The Stages of Lectio Divinic Prayer
The four Lectio Divina steps are as follows:
- Reading: This first movement consists of slowly and attentively reading a portion of Scripture several times, or perhaps a devotion. You may want to jot down words or phrases that seem to stand out.
- Meditation: In this second movement, as the name implies we meditate on the text. This “meditation” is not like Eastern meditation traditions that focus on emptying the mind; rather, the intent of meditation is to engage with the Scriptures with an active mind. For example, you may ponder a phrase or word that arrests your attention in your first readings of the text and ‘sit with it’, wondering how it speaks to your life right now. You may imaginatively place yourself in the story all the while listening for the Holy Spirit to speak within you about the meaning of this text for your life. Another suggestion is to depict what you have read to an artistic representation.
This section is not about merely intellectual digestion of the Word, but engaging the emotions. That is, it is to involve us deeply, even the parts of us that we may be reserved about surrendering to God. To do this, we need to engage all our senses as is possible.
- Prayer: In this third movement, speak to God from your heart about what you discover in the text in heart-felt, honest prayer (Ps. 62:8). The Word may convict your heart about something, if so confess and ask for God’s forgiveness. Perhaps confess where you disagree with God’s Word, or with God Himself, to wrestle through with Him all those issues. If the Word touches a hurt, you may seek God’s care. If the Word reveals a calling then from you might pledge yourself to God or ask for guidance.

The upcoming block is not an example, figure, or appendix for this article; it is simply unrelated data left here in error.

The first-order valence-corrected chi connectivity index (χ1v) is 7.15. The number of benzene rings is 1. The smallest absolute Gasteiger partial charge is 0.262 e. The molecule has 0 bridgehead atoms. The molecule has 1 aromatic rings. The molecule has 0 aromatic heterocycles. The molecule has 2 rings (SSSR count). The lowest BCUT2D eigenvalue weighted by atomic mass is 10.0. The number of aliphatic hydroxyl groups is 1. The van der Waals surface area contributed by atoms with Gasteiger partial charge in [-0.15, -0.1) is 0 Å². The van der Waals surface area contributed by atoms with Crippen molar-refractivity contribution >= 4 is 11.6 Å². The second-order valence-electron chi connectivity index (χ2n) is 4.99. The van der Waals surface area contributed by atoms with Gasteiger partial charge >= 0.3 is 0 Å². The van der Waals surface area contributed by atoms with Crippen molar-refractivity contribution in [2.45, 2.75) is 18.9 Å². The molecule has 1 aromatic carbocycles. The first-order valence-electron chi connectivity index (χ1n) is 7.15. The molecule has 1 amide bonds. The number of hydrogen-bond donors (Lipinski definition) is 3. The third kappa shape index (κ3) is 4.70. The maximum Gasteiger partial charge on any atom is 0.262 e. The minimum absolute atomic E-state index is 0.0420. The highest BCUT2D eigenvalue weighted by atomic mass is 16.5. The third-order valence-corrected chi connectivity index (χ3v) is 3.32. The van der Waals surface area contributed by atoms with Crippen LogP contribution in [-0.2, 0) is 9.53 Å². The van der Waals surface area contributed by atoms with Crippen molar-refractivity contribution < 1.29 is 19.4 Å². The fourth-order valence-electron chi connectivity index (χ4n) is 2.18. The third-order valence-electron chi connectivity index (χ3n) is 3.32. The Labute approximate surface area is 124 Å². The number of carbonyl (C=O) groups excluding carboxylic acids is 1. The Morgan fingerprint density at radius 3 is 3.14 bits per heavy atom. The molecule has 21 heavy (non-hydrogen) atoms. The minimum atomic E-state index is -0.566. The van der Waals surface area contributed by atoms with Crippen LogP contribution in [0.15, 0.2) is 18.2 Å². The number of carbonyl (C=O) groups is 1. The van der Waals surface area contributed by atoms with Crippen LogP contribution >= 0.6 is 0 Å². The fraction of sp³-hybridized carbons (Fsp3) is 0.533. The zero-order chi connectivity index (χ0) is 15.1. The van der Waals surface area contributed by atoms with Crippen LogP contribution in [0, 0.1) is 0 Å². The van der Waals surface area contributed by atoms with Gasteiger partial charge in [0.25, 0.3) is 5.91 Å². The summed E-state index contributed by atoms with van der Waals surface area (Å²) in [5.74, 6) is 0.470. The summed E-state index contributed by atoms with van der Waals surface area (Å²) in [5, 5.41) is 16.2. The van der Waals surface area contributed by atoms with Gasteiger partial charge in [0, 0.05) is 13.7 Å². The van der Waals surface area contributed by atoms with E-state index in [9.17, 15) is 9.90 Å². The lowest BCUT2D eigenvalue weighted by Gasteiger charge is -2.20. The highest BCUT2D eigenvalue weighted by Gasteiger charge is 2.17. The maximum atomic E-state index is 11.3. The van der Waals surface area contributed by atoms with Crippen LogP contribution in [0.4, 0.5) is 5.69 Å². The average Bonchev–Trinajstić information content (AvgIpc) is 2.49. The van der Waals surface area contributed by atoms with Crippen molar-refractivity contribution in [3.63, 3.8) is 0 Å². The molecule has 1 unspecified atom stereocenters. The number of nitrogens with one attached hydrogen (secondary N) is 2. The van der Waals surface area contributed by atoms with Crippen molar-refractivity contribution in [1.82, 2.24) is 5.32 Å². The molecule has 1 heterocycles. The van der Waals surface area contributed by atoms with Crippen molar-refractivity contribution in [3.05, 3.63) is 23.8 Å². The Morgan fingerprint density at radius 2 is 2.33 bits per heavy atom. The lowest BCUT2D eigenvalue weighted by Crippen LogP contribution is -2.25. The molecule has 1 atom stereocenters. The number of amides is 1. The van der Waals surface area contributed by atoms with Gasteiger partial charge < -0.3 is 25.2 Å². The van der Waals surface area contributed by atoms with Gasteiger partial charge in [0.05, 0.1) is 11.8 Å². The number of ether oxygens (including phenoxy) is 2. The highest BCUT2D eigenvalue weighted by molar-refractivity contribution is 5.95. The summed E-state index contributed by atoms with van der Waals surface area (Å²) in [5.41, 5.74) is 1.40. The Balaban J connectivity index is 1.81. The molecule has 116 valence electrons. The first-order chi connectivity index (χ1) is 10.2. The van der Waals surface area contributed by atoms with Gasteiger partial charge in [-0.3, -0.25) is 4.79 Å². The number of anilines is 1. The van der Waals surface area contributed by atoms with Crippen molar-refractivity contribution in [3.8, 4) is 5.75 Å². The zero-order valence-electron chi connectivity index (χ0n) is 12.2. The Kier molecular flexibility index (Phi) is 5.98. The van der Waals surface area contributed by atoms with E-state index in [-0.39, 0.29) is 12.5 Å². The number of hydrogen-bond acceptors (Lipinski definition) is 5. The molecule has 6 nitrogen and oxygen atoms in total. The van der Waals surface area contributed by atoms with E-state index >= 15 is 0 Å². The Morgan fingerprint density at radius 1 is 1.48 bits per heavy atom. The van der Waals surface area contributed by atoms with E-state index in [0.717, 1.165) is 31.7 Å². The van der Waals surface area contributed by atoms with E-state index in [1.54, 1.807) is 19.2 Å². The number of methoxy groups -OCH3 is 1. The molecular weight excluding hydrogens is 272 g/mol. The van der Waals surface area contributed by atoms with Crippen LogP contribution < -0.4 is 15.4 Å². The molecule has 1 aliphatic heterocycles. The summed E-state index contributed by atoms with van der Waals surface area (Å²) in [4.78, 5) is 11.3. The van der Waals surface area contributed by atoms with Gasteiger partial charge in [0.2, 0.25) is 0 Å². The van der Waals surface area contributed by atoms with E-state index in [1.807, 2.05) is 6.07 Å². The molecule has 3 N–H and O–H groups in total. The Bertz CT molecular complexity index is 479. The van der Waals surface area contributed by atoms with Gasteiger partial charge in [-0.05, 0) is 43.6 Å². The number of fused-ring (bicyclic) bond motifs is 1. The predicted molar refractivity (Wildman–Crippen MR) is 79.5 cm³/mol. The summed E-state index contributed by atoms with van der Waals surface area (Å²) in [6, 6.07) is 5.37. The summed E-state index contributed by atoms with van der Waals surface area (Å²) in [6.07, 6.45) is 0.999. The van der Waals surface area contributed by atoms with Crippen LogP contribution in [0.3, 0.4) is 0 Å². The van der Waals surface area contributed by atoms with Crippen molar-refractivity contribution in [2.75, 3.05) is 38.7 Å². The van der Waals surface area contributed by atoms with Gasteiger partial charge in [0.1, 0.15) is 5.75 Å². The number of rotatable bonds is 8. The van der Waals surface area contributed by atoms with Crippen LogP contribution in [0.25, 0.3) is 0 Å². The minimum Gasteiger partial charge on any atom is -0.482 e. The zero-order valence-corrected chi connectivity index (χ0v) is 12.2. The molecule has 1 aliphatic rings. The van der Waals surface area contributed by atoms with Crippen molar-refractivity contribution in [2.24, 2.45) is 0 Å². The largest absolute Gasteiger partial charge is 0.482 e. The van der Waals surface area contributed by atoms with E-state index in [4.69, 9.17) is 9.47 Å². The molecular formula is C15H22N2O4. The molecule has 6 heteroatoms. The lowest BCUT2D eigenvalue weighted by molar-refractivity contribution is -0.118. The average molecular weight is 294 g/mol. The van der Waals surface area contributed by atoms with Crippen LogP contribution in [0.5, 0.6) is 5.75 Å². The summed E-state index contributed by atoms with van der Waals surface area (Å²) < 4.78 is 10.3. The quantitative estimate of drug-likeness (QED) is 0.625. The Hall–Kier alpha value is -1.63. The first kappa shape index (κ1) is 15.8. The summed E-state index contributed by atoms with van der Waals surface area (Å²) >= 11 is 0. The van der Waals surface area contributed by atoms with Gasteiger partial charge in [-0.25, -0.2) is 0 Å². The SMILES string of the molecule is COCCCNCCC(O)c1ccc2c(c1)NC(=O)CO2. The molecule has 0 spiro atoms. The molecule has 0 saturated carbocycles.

- Contemplation: When all is said and done, this process comes to an end by simply joyfully resting in God’s presence. We offer back to God our loving focus and attention with a heart full of gratitude. This movement focuses in particular on what we need to do in response to what we have learned, which may be something God wants us to do, to enjoy a new revelation of God’s grace, or something to share with others.
Don’t over-think this method or be legalistic about it. The essence of Lectio is slowing down in your reading enough to prayerfully consider what God may be saying to you right now. Chat with God about what you are hearing and then just tarry a few quiet moments in God’s presence. Just prayerfully follow the four stages; the Holy Spirit will do the rest. In some ways I have found this form of reading more valuable to my growth as a disciple than my more academic studies of scripture. Nevertheless, I will repeat what I said earlier, formational and informational reading enhance one another. A mature and holistic study of God’s Word will include both approaches. I hope this post has helped you understand better how to pray through Scripture.
(This is adapted from an article sourced from The Practical Disciple.)